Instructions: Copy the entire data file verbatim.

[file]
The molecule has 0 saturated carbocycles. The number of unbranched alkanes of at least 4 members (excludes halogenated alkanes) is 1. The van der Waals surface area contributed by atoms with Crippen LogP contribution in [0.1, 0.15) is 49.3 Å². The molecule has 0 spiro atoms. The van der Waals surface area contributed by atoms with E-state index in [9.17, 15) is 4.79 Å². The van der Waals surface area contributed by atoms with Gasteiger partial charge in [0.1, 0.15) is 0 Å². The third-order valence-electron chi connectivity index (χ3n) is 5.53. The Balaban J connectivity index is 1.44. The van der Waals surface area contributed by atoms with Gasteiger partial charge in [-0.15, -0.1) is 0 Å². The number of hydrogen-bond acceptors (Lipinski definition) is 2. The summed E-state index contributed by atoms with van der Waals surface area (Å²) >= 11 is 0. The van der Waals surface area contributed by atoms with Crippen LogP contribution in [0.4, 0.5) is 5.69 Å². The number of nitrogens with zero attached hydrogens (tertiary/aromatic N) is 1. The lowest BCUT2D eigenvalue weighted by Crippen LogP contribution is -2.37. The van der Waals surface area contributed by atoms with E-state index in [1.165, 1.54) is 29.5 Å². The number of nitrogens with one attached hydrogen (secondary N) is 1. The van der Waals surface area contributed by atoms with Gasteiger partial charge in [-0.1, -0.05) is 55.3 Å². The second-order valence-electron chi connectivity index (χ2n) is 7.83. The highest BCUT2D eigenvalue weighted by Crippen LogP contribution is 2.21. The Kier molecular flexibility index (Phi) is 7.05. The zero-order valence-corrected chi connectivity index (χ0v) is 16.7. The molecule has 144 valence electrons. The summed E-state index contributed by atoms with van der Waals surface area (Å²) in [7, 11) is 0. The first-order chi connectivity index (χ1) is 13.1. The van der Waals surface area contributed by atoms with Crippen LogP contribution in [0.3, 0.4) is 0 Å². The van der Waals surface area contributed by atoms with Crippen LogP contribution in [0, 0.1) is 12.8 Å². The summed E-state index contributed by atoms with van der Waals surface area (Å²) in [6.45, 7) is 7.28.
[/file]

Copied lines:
The molecule has 0 saturated carbocycles. The number of unbranched alkanes of at least 4 members (excludes halogenated alkanes) is 1. The van der Waals surface area contributed by atoms with Crippen LogP contribution in [0.1, 0.15) is 49.3 Å². The molecule has 0 spiro atoms. The van der Waals surface area contributed by atoms with E-state index in [9.17, 15) is 4.79 Å². The van der Waals surface area contributed by atoms with Gasteiger partial charge in [0.1, 0.15) is 0 Å². The third-order valence-electron chi connectivity index (χ3n) is 5.53. The Balaban J connectivity index is 1.44. The van der Waals surface area contributed by atoms with Gasteiger partial charge in [-0.15, -0.1) is 0 Å². The number of hydrogen-bond acceptors (Lipinski definition) is 2. The summed E-state index contributed by atoms with van der Waals surface area (Å²) >= 11 is 0. The van der Waals surface area contributed by atoms with Crippen LogP contribution in [0.4, 0.5) is 5.69 Å². The number of nitrogens with zero attached hydrogens (tertiary/aromatic N) is 1. The lowest BCUT2D eigenvalue weighted by Crippen LogP contribution is -2.37. The van der Waals surface area contributed by atoms with E-state index in [1.165, 1.54) is 29.5 Å². The number of nitrogens with one attached hydrogen (secondary N) is 1. The van der Waals surface area contributed by atoms with Gasteiger partial charge in [-0.1, -0.05) is 55.3 Å². The second-order valence-electron chi connectivity index (χ2n) is 7.83. The highest BCUT2D eigenvalue weighted by Crippen LogP contribution is 2.21. The Kier molecular flexibility index (Phi) is 7.05. The zero-order valence-corrected chi connectivity index (χ0v) is 16.7. The molecule has 144 valence electrons. The summed E-state index contributed by atoms with van der Waals surface area (Å²) in [7, 11) is 0. The first-order chi connectivity index (χ1) is 13.1. The van der Waals surface area contributed by atoms with Crippen LogP contribution in [0.3, 0.4) is 0 Å². The van der Waals surface area contributed by atoms with Crippen LogP contribution in [0, 0.1) is 12.8 Å². The summed E-state index contributed by atoms with van der Waals surface area (Å²) in [6.45, 7) is 7.28.